Arbitration is a preferred method by many parties to international and national commercial disputes who wish to resolve their disputes quickly and in private. Furthermore, the divorcing super rich have been enjoying 'private ' FDRs here and all over the world for some time, even in some cases flying out entire teams of English lawyers, to assist in settling mega cases swiftly and in complete privacy. I have written before about the advantages of private FDRs in certain cases in my blog for some cases.  Family financial arbitration is an extension of that process. In her interview Jane concentrated on the advantages and benefits of family financial arbitration in England and Wales, for the benefit of her readers, the financial big hitters in this country and worldwide who read the FT. 
    I did not deviate however from the points I made in my blog about the other groups of people who may find family financial arbitration attractive. The potentially largest group are in fact all those couples who may decide to save money, that rather than paying two sets of fees to their individual lawyers they will share just one arbitration fee, at a predetermined figure they jointly agree to pay to an experienced arbitrator who knows not only what should be done but is not hindered by a 'one size fits all' court process. The family financial arbitration process will then be specifically streamlined to each of their own cases and could well do away with the need for the lengthy disclosure process and interim hearings. In fact in some cases there may be no oral hearing at all.  
    Family financial arbitration does not aim to replace the court but is an alternative service, like mediation, which is complementary to it. I agree ideally it should be available on legal aid, as is mediation. The court will however remain the primary provider of justice not least because the main advantage is that litigants in court need only ever pay a single court fee (or for those with lower incomes, a reduced fee or for the very poorest, no fee at all) to have the entire services of the court at their disposal for as long as it takes to secure an outcome.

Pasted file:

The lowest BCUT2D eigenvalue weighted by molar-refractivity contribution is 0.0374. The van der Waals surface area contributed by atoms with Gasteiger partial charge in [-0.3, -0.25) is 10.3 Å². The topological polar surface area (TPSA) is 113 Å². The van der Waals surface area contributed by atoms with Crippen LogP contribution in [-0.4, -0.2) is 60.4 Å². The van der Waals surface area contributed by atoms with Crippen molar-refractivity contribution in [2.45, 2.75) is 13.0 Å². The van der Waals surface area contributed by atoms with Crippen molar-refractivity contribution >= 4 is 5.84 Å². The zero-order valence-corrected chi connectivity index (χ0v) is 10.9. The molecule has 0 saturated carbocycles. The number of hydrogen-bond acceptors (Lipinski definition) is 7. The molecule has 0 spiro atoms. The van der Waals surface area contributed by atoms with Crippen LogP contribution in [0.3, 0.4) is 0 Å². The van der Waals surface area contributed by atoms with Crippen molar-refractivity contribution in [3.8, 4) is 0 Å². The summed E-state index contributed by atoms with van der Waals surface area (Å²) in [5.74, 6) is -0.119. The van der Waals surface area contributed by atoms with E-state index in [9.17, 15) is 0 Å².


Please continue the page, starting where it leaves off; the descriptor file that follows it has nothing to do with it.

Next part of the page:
Regards,
    Marilyn.

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    1. Thanks for that, Marilyn. It seems that arbitration will definitely be an option for the well-off, will possibly be an option for those in the middle, but will definitely not be an option for the less well off. I just wish we could have a system of equal justice for all, but unfortunately with the impending legal aid cuts we seem to be moving further away from that. A sad state of affairs.

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  2. Call me a cynic if you like, but I'm always deeply suspicious of headlines which talk of "increasing numbers" doing more or less anything. As often as not, no actual figures are quoted. I remember collaborative law being the great white hope for improving the divorce process. From my conversations with collaborative lawyers, however, it seems to be minimally taken up, apart from in some isolated pockets. Family law arbitration has just been launched so serious efforts will now be made to promote it. I'll be more convinced of its merits when there are statistics about take up.

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    1. Yes, I did make the point that it has only been a very short period since the scheme was launched.